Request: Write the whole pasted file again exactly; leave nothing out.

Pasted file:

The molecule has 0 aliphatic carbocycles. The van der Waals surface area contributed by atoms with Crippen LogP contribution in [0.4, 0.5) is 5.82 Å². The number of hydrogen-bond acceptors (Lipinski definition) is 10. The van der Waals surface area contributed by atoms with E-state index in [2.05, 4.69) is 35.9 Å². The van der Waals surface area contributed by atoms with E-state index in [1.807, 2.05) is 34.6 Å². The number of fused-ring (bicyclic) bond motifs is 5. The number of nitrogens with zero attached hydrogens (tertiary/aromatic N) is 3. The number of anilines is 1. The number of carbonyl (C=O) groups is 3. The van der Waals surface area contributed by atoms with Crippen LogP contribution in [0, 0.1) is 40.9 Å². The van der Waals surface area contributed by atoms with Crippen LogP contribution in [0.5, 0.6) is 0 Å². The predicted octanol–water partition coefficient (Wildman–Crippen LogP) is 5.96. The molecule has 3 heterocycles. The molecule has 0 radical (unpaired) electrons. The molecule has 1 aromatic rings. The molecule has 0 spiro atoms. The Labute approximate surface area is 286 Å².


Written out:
The molecule has 0 aliphatic carbocycles. The van der Waals surface area contributed by atoms with Crippen LogP contribution in [0.4, 0.5) is 5.82 Å². The number of hydrogen-bond acceptors (Lipinski definition) is 10. The van der Waals surface area contributed by atoms with E-state index in [2.05, 4.69) is 35.9 Å². The van der Waals surface area contributed by atoms with E-state index in [1.807, 2.05) is 34.6 Å². The number of fused-ring (bicyclic) bond motifs is 5. The number of nitrogens with zero attached hydrogens (tertiary/aromatic N) is 3. The number of anilines is 1. The number of carbonyl (C=O) groups is 3. The van der Waals surface area contributed by atoms with Crippen LogP contribution in [0, 0.1) is 40.9 Å². The van der Waals surface area contributed by atoms with Crippen LogP contribution in [0.5, 0.6) is 0 Å². The predicted octanol–water partition coefficient (Wildman–Crippen LogP) is 5.96. The molecule has 3 heterocycles. The molecule has 0 radical (unpaired) electrons. The molecule has 1 aromatic rings. The molecule has 0 spiro atoms. The Labute approximate surface area is 286 Å².